In The Shadow of the Wind, history always repeats itself, in ways both personal and political. Daniel Sempere, the novel’s protagonist, acquires a copy of Julian Carax’s eponymous novel The Shadow of the Wind as a young boy, and becomes fascinated by the thrilling book and the mysterious author, about whom no one seems to know anything. As Daniel digs into Carax’s past, he discovers that the events of Julian’s youth are uncannily similar to his own experiences. This pattern then mirrors the widespread sense of political repetition in Spain at the time; during the Spanish Civil War and its aftermath, the country has swung wildly between Republican and Fascist regimes which are ideologically very different but practically alike in their authoritarian nature and brutal tactics. Inspector Fumero, a hired thug for both regimes and the personal enemy of both Daniel and Julian, is the human link between these personal and political cycles of repetition. By the end of the novel, Daniel realizes the necessity of escaping this cycle. By killing inspector Fumero, Daniel keeps himself from suffering the same sad fate as Julian and achieves a modest happy ending with Bea; however, Franco’s unjust regime persists despite Fumero’s death, and Daniel and Bea still have to live within it. Ultimately, the novel remains ambivalent about the possibility of escaping history’s disastrous cycle of repetitions. Although humans may strive to right the wrongs of the past, their personal efforts will always be outweighed by larger political shifts and failures.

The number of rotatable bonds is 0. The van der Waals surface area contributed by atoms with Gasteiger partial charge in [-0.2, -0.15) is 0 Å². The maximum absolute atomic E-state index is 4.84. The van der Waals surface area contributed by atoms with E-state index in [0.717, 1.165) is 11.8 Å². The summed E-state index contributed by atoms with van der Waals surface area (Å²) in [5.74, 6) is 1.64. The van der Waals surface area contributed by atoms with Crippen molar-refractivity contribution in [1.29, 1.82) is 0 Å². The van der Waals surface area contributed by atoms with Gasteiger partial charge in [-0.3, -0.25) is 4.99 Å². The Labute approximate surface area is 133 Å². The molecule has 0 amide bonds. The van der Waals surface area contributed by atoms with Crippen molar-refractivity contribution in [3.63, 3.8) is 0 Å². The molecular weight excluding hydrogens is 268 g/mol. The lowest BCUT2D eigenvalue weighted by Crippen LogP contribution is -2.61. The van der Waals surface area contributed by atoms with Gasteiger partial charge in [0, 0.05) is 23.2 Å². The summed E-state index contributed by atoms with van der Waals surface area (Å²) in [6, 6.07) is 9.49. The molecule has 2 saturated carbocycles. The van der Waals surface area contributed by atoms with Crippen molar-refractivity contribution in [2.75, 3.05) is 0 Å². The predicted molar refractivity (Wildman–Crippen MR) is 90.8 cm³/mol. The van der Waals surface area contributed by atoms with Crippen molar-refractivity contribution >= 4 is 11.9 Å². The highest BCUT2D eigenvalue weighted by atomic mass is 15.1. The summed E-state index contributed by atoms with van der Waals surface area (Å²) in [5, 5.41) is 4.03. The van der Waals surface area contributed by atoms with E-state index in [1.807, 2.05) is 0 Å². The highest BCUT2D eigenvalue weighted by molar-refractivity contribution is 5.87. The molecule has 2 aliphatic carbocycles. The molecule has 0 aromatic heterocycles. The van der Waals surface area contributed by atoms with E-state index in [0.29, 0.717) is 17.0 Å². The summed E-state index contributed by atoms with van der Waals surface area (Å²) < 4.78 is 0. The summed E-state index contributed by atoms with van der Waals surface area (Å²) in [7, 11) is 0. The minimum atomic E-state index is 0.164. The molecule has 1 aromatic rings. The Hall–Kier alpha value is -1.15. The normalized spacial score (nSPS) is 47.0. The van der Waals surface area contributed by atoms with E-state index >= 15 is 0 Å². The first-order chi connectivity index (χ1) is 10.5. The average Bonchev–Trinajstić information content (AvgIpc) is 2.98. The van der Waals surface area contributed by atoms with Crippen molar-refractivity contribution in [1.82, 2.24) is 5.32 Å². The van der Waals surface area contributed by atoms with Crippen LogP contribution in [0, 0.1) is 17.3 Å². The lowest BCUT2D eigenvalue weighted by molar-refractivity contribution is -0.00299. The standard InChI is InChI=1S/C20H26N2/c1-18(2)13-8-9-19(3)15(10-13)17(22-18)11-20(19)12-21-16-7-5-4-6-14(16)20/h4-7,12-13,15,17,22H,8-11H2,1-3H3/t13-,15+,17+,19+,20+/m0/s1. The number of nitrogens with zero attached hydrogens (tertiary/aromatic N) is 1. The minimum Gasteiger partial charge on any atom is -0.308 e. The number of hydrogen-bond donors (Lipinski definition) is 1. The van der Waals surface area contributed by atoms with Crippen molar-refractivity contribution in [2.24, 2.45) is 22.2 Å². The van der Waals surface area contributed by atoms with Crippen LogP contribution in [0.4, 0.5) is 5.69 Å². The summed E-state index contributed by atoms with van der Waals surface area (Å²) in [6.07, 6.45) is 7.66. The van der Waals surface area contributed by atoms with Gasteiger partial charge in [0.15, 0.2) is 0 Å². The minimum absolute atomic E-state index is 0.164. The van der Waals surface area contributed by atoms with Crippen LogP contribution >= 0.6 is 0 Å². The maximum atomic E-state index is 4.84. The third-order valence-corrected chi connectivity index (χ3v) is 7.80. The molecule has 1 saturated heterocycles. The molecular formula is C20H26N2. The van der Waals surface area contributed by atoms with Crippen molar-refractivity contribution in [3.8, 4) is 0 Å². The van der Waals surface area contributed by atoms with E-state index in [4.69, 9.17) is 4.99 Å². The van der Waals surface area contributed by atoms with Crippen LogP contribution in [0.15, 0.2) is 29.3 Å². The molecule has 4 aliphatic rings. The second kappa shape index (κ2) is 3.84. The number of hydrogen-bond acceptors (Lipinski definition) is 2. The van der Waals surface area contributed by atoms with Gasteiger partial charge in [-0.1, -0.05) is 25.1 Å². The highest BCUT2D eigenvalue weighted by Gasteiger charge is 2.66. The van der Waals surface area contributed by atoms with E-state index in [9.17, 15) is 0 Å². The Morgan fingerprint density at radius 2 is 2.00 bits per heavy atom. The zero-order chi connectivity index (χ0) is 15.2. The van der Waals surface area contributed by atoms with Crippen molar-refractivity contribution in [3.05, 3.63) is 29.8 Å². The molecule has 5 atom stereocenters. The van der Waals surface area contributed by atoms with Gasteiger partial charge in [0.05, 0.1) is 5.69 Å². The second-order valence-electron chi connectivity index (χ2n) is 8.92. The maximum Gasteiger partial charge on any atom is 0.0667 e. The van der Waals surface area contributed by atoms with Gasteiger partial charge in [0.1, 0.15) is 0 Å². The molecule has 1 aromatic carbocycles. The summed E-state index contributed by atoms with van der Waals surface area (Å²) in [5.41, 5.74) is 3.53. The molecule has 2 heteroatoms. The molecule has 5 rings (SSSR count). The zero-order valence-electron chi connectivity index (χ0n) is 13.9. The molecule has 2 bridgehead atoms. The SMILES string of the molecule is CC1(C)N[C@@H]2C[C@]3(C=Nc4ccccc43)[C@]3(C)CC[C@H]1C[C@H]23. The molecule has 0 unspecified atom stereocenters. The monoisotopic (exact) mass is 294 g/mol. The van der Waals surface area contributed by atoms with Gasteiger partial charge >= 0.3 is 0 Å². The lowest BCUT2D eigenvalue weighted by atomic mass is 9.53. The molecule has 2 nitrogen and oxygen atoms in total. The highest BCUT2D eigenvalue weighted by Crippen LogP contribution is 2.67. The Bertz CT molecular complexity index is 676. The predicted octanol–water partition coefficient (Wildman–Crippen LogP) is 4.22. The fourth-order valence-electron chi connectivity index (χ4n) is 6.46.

As he learns about Carax’s troubled past, Daniel finds himself repeating many of the events that led up to Carax’s disastrous flight from Barcelona and disappearance. Carax’s father is a shopkeeper with whom he has a troubled relationship, and his mother is an abused and cowed wife. While Daniel loves his father (who is also a shopkeeper), he often feels distant from him, and his dead mother is similarly absent from the narrative. Carax falls in love with his rich friend Jorge’s sister, Penelope; their father Mr. Aldaya’s violent reaction to the affair forces him to flee the city. Likewise Daniel falls in love his best friend’s Tomas’s sister, Beatriz (even having sex with her for the first time in Penelope’s abandoned house), whose father Mr. Aguilar threatens him with violence when he finds out about their romance. Carax also goes to school with Javier Fumero, a budding young sociopath who nurses a twisted passion for Penelope. When Javier discovers that Penelope prefers Julian to him, he spends the rest of his life plotting to kill Julian. Daniel makes an enemy of Fumero by sheltering fugitives from the fascist regime, like his friend Fermín Torres, and by seeking to uncover the truth of Carax’s past.